Since the financial crisis and the ensuing 2008-2009 Great Recession, the idea of imposing a tax on financial transactions has appeared somewhat frequently in policy debates At its most basic level, a financial transaction tax (FTT) is a tax imposed on the buyer or seller of a security at the time a financial transaction occurs. An FTT can be applied across the board to all financial transactions, or only those involving specific types of securities (for example, stocks, options, and futures, but not bonds). Similarly, an FTT can be applied to the transactions of all traders, or selectively to only certain types, such as those made by institutional traders but not individual investors.
While an FTT can come in many different forms, three justifications are commonly offered for imposing such a tax: (1) it would reduce financial market volatility by reducing speculation, (2) it would generate a significant amount of revenue and (3) it would help pay for recent and future federal assistance to the institutions that are viewed by some as the source of the financial instability (aka, “Wall Street”). This report briefly discusses the concept of an FTT in a historical and international context, summarizes recent FTT proposals, examines the tax’s effect on financial market volatility and speculation, and analyzes the revenue potential.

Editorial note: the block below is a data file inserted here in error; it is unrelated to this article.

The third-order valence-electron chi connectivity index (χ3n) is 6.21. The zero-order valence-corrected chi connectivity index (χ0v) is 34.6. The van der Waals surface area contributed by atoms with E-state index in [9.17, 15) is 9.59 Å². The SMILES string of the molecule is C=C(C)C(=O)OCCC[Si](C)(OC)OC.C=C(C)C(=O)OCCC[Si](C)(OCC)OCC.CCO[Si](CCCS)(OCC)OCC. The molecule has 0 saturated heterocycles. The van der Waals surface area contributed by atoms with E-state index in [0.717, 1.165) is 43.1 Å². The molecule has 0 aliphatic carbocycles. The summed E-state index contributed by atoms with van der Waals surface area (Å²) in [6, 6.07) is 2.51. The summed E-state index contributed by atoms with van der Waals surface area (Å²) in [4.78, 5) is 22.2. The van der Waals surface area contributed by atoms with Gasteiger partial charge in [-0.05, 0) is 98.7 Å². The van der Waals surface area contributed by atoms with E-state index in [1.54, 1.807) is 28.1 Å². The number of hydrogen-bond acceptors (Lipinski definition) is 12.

Opponents of the tax also generally offer a number of objections. First, it is argued that the tax will introduce distortions into the marketplace as well as raise the cost of capital for businesses looking to finance investment. Second, if raising revenue is the objective it is not clear that an FTT is the best of all available options. And third, regulators may be better suited to increase transparency and reduce volatility using the set of tools at their disposal, which may more directly target improving the function of financial markets if the current financial environment is viewed to have problems.